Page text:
of examining patents. The next question is how.

Peer to Patent and related efforts such as href="">Article One Partners
offer a powerful step toward a solution. Much of the tinkering
proposed in current debates, such as the number of patent examiners,
the damages awarded for infringement, and so forth (a bill was
debated in the Senate today, I've heard), will accomplish much less to
cut down the backlog of 700,000 applications and improve outcomes than
we could achieve through serious involvement of public input.

I am not a zealot on the subject of software patents. I've read a lot
of patent applications and court rulings about patents (see, for
instance, my href="">
analysis of the Bilski decision) and explored the case for
software patents sympathetically in href="">another
article. But I have to come down on the side of position that
software and business processes, like other areas of pure human
thought, have no place in the patent system.

Maybe Rivest, Shamir, and Adleman deserved their famous href="">patent (now
expired) on public-key cryptography--that was a huge leap of thought
making a historic change in how computers are used in the world. But
the modern patents I've seen are nothing like the RSA algorithm. They
represent cheap patches on tired old practices. Proponents of software
patents may win their battle in the halls of power, but they have lost
their argument on the grounds of the patents to which their policy has
led. Sorry, there's just too much crap out there.

July 21 2010

May 02 2010

Das wird hart: Monsanto will Schnitzel patentieren

Berlin/Wien (28.4.10): Jetzt dürfte der US-Agrarriese Monsanto den Bogen überspannt haben: Er will Schnitzel, Schinken und alles, was vom Schwein stammt, unter seinem Patenrecht sehen.

Und das Argument ist haarsträubend: Wenn das Schwein ein gentechnisch verändertes Futter aus dem Haus Monsanto gefressen hat, meint der Konzern auch ein Anrecht auf das Schwein und seinen Produkten zu haben. Es droht so eine Kostenlawine für den Konsumenten, wenn das durchgeht.

Letztes Jahr reichte der Agrarmulti bei der Weltpatentbehörde in Genf ein Patent auf Schinken und Schnitzel (WO 2009097403) ein und will damit Landwirte und Verbraucher zur Kasse bitten. Nachdem die Patentierung einer ganzen Schweinerasse kürzlich gescheitert ist, probiert Monsanto es nun auf anderem Wege. Der Konzern führt an, dass die Verfütterung der hauseigenen Gen-Soja zu einer erhöhten Konzentration von ungesättigten Fettsäuren im Schwein führt. Daher seien die entsprechenden Fleisch- und Wurst-Produkte eine exklusive Erfindung des Konzerns.

Im März 2010 reichte Monsanto eine ähnliche Patentanmeldung (WO 201027788) auf Fische aus Aquakulturen nach: Der Konzern reklamiert alle Fischprodukte für sich, die mit Gen-Futterpflanzen von Monsanto hergestellt wurden.

Greenpeace und rund 300 Umwelt- und Landwirtschaftsorganisationen fordern heute in einem internationalen Appell ein Verbot der Patentierung von Pflanzen, Tieren und Lebensmitteln. Der Recherche von Greenpeace und weiteren Organisationen zufolge hat sich auch die Zahl der Patentanmeldungen auf normale Pflanzen und Saatgut zwischen 2007 und 2009 verdoppelt.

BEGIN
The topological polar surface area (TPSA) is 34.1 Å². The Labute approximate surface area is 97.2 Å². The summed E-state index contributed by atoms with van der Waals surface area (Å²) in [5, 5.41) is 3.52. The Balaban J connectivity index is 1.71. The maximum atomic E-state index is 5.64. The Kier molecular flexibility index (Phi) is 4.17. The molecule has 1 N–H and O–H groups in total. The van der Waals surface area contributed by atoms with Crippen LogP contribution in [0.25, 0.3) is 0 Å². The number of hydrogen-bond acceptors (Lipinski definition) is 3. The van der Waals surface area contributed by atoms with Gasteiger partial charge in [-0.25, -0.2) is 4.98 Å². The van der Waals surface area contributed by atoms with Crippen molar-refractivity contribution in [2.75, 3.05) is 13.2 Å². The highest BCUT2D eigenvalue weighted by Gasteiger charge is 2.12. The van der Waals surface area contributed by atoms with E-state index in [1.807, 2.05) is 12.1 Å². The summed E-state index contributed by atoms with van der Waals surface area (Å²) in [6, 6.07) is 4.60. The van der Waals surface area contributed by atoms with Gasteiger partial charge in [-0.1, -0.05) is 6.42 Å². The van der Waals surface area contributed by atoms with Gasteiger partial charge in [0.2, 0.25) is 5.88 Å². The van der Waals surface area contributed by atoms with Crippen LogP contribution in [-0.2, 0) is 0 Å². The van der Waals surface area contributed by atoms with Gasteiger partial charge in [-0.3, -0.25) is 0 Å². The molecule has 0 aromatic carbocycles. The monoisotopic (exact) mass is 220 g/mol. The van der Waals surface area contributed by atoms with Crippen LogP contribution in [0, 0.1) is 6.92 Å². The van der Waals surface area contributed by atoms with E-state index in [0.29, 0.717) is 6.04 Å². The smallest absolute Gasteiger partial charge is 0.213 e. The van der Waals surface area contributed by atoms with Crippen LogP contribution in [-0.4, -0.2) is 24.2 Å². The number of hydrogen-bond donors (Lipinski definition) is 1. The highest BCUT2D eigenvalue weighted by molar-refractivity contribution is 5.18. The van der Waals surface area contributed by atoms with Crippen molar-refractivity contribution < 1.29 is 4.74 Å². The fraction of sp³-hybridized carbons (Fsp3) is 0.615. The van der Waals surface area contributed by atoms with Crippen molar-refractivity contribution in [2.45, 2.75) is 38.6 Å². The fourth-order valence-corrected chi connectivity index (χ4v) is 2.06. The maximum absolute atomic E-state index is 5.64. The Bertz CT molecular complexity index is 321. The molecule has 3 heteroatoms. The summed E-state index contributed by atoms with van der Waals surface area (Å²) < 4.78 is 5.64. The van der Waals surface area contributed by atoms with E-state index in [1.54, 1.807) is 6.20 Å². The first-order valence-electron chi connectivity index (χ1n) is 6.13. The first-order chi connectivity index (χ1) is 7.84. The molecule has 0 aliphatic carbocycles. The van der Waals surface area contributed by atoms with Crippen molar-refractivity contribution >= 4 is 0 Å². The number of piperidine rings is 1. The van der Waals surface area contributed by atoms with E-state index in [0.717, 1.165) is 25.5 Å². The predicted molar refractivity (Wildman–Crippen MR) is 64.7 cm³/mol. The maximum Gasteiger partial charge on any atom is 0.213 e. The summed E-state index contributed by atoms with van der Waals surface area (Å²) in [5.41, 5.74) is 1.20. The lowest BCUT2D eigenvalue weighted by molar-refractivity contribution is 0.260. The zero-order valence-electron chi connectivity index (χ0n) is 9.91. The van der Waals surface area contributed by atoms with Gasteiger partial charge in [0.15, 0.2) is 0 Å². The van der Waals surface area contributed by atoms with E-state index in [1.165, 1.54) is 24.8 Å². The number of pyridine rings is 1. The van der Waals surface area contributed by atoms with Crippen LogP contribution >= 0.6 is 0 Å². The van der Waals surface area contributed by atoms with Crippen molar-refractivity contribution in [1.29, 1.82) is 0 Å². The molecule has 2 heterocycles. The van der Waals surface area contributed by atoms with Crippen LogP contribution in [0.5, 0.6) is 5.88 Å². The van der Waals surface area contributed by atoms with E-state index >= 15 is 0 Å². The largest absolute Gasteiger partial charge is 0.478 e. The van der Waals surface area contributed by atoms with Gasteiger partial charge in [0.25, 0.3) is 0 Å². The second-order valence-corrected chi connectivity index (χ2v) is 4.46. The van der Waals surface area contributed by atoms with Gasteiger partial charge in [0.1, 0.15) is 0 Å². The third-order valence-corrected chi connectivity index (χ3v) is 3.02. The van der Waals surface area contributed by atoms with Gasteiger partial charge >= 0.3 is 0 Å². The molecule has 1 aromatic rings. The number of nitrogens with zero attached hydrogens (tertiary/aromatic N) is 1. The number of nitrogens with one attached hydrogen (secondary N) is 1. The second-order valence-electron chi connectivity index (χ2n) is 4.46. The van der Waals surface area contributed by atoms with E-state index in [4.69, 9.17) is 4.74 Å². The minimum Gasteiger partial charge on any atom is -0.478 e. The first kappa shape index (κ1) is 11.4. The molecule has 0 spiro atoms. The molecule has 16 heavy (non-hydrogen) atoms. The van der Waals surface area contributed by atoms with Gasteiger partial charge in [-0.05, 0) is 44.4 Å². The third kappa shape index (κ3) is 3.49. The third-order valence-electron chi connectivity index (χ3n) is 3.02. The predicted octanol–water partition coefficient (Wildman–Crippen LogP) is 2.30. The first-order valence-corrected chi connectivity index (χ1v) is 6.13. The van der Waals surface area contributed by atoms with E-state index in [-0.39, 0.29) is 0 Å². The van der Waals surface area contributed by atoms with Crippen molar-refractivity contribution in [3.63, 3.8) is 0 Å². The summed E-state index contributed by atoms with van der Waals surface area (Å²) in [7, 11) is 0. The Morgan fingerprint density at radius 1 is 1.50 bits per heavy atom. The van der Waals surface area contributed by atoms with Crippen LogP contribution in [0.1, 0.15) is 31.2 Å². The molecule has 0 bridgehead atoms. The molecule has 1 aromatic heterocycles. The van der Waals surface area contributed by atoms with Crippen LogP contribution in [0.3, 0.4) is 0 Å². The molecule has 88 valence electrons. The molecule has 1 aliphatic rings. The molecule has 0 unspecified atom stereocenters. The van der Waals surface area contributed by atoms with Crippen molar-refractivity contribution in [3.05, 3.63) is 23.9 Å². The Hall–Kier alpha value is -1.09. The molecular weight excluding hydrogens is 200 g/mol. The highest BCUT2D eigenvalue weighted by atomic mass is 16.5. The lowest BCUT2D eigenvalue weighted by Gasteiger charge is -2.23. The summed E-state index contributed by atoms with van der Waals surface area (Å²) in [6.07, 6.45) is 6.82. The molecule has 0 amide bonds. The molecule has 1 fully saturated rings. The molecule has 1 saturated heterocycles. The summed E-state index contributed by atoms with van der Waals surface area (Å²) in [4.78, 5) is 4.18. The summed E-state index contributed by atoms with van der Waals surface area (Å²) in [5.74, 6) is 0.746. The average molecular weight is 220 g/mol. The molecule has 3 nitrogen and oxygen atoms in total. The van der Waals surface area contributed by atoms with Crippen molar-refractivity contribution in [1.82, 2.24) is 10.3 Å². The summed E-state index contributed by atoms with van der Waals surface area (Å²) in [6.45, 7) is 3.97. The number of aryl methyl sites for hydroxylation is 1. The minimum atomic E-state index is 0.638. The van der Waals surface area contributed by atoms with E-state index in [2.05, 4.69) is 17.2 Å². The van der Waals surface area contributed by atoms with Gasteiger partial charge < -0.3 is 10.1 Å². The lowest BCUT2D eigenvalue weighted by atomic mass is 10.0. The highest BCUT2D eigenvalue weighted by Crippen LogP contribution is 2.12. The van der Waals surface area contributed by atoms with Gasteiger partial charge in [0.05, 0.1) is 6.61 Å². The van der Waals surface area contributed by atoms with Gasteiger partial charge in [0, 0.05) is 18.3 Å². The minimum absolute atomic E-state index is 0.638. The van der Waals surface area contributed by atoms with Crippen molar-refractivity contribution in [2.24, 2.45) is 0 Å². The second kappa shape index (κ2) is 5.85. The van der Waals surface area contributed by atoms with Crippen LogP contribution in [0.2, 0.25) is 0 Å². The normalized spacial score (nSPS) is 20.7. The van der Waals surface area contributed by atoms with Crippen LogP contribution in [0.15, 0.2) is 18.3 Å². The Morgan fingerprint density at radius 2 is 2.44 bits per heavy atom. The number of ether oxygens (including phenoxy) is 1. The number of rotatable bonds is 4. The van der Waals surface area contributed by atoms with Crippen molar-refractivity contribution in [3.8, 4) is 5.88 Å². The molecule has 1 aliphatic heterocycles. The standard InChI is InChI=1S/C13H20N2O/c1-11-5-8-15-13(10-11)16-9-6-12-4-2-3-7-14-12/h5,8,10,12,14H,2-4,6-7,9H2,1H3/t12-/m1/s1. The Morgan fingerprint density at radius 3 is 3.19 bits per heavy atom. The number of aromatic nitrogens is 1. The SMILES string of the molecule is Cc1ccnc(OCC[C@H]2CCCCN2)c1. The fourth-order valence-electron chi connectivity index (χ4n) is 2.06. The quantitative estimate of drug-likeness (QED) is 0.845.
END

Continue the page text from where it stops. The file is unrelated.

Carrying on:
Verbraucher, Landwirte, Züchter und Lebensmittelhersteller sind von diesen Patenten gleichermaßen betroffen. Erfahrungen aus den USA zeigen beispielsweise, dass sie zu Marktmonopolen, zu steigenden Preisen und Abhängigkeiten sowie zu einer reduzierten Auswahlmöglichkeit führen. US-Staatsanwälte prüfen derzeit, ob Monsanto gegen Kartellrecht verstößt. Dem Unternehmen wird vorgeworfen, durch Missbrauch einer marktbeherrschenden Stellung die Preise für Saatgut und Spritzmittel nach oben getrieben zu haben.

Landwirtschaftsministerin Ilse Aigner hat sich erst letzte Woche erneut dafür ausgesprochen, dass Patente auf Nutztiere und -pflanzen verboten werden", sagt Then. "Sie muss nun in Brüssel die Neuverhandlung der EU-Patentgesetze einfordern. Der Ausverkauf von Lebensgrundlagen muss endlich eingedämmt werden.

Das wird hart: Monsanto will Schnitzel patentieren: GLOCALIST Medien - Medien für Wirtschaftsethik, Nachhaltigkeit & soziale Verantwortung: Eine andere Information ist möglich
Reposted fromkellerabteil kellerabteil

January 26 2010

Four short links: 26 January 2010

  1. If Kids Are Awake, They're Probably Online (NYTimes) -- kids aged 8-18 spend, on average, 10 hours/day using smart phone, computer, television, or some other electronic device. (via Hamish MacEwan)
  2. Brazil's WIPO Proposal on Patent Limitations and Exceptions -- well-argued proposal for balanced IP law.

    16.Our experience also illustrates how difficult it is to effectively make use of compulsory licenses. Our pharmaceutical industry took almost two years to develop and produce the licensed patent, because, unfortunately the patent, as granted in Brazil and in other countries, was not sufficiently revealed to allow its production as promptly as desired.

    17.We reserve the right to come back to the discussion of this problem in other documents concerning to what extent the disclosure of patents is preserving (or not) the essentials of the patent system. The question we now pose ourselves is: considering the checks and balances of the patent system, what is the value of a patent if a third party cannot use it when it falls into the public domain or, exceptionally, when its compulsory licensing is deemed necessary?

  3. OpenStreetMaps the Default in Haiti -- rescue workers are loading OSM street maps onto GPS units to get street-level detail maps of Haiti. The team members are thrilled to have this resource you have created. I wish you could see their faces ‘light up’ when I take their GPS unit and tell them that I’m going to give them street level detail maps. (via Simon Willison)